Careers and relationships are curiously similar, I think, and as a pair are quite unique in how we approach them. We dive headfirst into these commitments with only partial information – information which, more often than not, turns out to be inaccurate.
I don’t mean to imply that job openings and potential romantic partners are intentionally misrepresented (though, I’ll admit, they sometimes are). I mean to say that they are simply two aspects of life that must be understood experientially – initial descriptions and appearances suffice only to lure you in, and you’ll only truly understand them by experiencing them over the course of time. Continue reading →
Sometimes I stroll into the grocery store and a big, goofy grin spreads over my face.
Look at me, buying my own groceries.
It’s not that I particularly love grocery shopping, exactly. Despite being 26 years old, I just still get a kick out of being an adult.
I distinctly remember homecoming weekend, sophomore year of college, sitting around with a group of alumni recounting their glory days. They spoke of how much they missed college, how things were never the same after they graduated, and how the four years they spent in school were the best years of their life. I wondered silently if I would feel like that in a few years – past the peak, looking downhill on a life doomed to be considerably less stimulating.
The power was out in my apartment. In the middle of June. Awesome.
I walked out the door and down the hall, finally coming across a neighbor on the floor below me.
“Hey man, is your power out too?” I asked.
The neighbor shook his head no and that’s when my mind began to put the pieces together. The piled up mail on the counter. The voicemails on my phone that I hadn’t checked in days. I walked back into the apartment, took a deep breath, and fanned out the mail like a deck of cards. I saw it immediately and my heart plummeted.
I’m a great worker. I haven’t always been that way, but a combination of better-defined goals and a genuine love for my job has made it relatively easy for me to sit down and crank out a solid six hours of productive work per day. But six weeks ago, I examined my day-to-day life and I realized that this was the only constant that I could point out – the only action that was reliably repeated day in and day out.
I believe that most highly successful people have routines. Moreover, I think that routines are a way of defining yourself – of prioritizing your life, of improving certain areas, and of maintaining others. A routine consists of a series of habits, and habits are the building blocks of a personality. Continue reading →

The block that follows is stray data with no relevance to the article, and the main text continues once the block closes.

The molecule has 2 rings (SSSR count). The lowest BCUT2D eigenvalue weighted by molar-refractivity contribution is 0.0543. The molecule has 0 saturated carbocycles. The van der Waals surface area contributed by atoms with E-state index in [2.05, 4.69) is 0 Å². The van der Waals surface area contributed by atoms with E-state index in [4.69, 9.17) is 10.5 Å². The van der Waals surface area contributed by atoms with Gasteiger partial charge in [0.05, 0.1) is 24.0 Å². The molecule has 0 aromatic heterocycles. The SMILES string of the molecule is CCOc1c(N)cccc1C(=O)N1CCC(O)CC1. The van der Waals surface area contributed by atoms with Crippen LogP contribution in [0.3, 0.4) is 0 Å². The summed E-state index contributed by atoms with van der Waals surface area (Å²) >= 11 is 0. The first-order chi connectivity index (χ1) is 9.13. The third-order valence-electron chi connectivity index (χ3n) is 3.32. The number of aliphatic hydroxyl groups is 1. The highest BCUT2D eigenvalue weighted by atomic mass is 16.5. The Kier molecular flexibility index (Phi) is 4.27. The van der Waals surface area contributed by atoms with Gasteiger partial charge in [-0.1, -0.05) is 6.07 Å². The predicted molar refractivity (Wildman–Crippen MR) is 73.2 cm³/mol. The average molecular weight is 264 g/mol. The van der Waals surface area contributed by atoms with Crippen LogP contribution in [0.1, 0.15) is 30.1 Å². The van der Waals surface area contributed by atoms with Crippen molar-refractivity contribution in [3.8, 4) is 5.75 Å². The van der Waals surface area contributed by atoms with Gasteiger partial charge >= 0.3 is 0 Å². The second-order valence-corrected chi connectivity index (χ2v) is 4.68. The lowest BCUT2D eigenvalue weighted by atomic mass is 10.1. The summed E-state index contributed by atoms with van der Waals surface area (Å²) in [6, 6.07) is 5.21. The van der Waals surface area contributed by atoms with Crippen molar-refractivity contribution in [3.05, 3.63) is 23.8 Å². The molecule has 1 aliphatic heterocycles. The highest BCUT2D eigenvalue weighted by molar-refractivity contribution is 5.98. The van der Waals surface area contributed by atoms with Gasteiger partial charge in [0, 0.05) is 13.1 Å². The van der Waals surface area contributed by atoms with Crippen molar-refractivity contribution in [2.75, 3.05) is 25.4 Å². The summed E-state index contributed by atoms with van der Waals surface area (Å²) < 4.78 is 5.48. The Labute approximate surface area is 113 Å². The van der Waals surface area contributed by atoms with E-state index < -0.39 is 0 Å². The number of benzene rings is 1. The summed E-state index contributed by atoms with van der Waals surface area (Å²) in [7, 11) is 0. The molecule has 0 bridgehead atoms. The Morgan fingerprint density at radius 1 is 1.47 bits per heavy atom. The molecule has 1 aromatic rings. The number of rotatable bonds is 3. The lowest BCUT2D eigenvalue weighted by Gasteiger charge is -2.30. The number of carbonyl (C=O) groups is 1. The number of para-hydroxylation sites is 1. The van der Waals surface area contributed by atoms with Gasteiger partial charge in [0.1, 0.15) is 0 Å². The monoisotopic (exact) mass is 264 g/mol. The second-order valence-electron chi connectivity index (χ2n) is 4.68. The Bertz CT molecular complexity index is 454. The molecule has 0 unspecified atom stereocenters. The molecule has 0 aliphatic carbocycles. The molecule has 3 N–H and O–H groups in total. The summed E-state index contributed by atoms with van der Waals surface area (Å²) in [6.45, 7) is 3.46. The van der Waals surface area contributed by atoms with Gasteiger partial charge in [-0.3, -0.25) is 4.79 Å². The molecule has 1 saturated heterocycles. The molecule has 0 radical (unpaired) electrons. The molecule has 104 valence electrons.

The remarkable thing about life is that you are the master of your mind, the undisputed main character in an epic journey through this world. Command your mind or your body and it will obey. You can use this power to shape your future as you see fit; your legs will walk to the gym even if you’re lethargic, your vocal chords will produce sound even if you’re nervous to speak up.
But, for all of the incredible features that come standard on the Human Body, autopilot is not one of them. In the absence of instructions, your mind and body will remain in the default state of Doing Nothing. It will not make friends for you if you don’t socialize, it will not find you a new job if you don’t seek out opportunities. Continue reading →
I’ve devised a special test that can quickly distinguish a procrastinator from the general population – don’t worry, you won’t feel a thing. But, I am sorry to say, your test has come back positive.
People who get things done – or, ‘organized freaks,’ as I call them – don’t read articles about procrastination. The subject simply doesn’t apply to them. In fact, these people don’t read self-help blogs at all. They’re too busy out doing stuff like color coding their calendar or drawing a map of the contents of their luggage (seriously).
As a procrastinator, the likelihood that you will follow a system is inversely proportional to the system’s complexity. In layman’s terms: keep it simple or you’re going to fall off the wagon.
I’ve implemented such a system and it has changed my life – a life previously plagued by missed deadlines, overlooked opportunities, and general stress. Sound familiar? I’ll show you how it’s done below the jump.
We’ve all heard stories about the workaholic corporate-type with no personal life, or the driven entrepreneur with a singular focus on business. But in reality, there’s a lot we can learn from the business world – ideas, practices, and philosophies that can be applied to lead an easier, more fulfilling, and more productive life.
I have a few favorites that I’ve raided from my entrepreneurial war chest and implemented successfully in my day-to-day routine. Follow along as we transform boring corporate jargon into Zen-like awesomeness.
Today, we're going to breathe some new life into stuffy business concepts.
We’re all faced with complex challenges – even exciting new opportunities often come wrapped in a frustratingly delicate package. When you know what is important to you on a basic level, you can quickly distill complicated problems down to a digestible and navigable decision. Simple solutions are often the most elegant and there are a few philosophies that have guided me through some particularly difficult situations – and ultimately led me to follow my dreams to Argentina.
Here are the eight guidelines that keep my life exciting, meaningful, and most importantly, unusual.
Zack’s 8 Simple Philosophies for a Happy, Healthy Life